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 Table of Contents  
CASE REPORT
Year : 2021  |  Volume : 13  |  Issue : 6  |  Page : 1747-1749  

Pleomorphic sarcoma of the oral cavity: A rare case entity


1 Department of Oral Pathology, Faculty of Dental Sciences, SRIHER, Chennai, Tamil Nadu, India
2 Department of Oral and Maxillofacial Surgery, Faculty of Dental Sciences, SRIHER, Chennai, Tamil Nadu, India
3 Department of Oral Pathology, SRIHER, Chennai, Tamil Nadu, India
4 Dean, Faculty of Dental Sciences, SRIHER, Chennai, Tamil Nadu, India

Date of Submission17-Mar-2021
Date of Decision17-Jun-2021
Date of Acceptance16-Apr-2021
Date of Web Publication10-Nov-2021

Correspondence Address:
S Elengkumaran
Department of Oral and Maxillofacial Surgery, Faculty of Dental Sciences, SRIHER, Chennai, Tamil Nadu
India
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Source of Support: None, Conflict of Interest: None


DOI: 10.4103/jpbs.jpbs_197_21

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   Abstract 


Pleomorphic sarcomas are extremely rare in the oral cavity, representing only 5% of all soft tissue sarcomas in the extremities of adults. They form a group of highly undifferentiated pleomorphic malignant tumors. A 36-year-old male reported to the OP with a chief complaint of a tooth ache in the right lower quadrant for the past 6 months. The patient gave a history of extraction of a mobile tooth in that region. A radiograph of the region was advised. An incisional biopsy was also done and sent for histopathological examination. The microscopy revealed the presence of spindle-shaped cells showing dysplastic features. A panel of immunohistochemical markers were performed to identify the tissue of origin of the lesion. The article details the clinical, radiographic, and microscopic features of a pleomorphic soft tissue lesion along with the array of immunohistochemical markers, leading to the final diagnosis of such enigmatic lesions.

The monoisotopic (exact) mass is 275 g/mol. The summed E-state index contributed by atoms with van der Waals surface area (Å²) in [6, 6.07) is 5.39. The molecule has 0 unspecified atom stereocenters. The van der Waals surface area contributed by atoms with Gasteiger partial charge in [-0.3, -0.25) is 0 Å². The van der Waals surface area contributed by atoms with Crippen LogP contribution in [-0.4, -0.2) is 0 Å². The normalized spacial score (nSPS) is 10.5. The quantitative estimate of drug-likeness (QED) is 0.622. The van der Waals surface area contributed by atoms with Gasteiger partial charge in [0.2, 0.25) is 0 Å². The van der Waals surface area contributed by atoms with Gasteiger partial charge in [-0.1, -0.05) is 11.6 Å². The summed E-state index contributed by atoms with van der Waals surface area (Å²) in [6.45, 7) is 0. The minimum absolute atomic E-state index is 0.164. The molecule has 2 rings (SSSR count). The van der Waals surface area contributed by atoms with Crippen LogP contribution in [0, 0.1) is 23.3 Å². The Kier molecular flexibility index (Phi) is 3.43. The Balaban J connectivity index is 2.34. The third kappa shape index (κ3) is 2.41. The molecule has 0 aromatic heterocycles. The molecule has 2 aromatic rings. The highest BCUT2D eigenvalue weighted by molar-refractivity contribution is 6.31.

Keywords: Mitosis, pleomorphism, undifferentiated tumor, undifferentiated pleomorphic sarcoma, vimentin positivity


How to cite this article:
Rajan ST, Elengkumaran S, Narasimhan M, Ravindran C. Pleomorphic sarcoma of the oral cavity: A rare case entity. J Pharm Bioall Sci 2021;13, Suppl S2:1747-9

How to cite this URL:
Rajan ST, Elengkumaran S, Narasimhan M, Ravindran C. Pleomorphic sarcoma of the oral cavity: A rare case entity. J Pharm Bioall Sci [serial online] 2021 [cited 2022 Jun 28];13, Suppl S2:1747-9. Available from: https://www.jpbsonline.org/text.asp?2021/13/6/1747/330004




   Introduction Top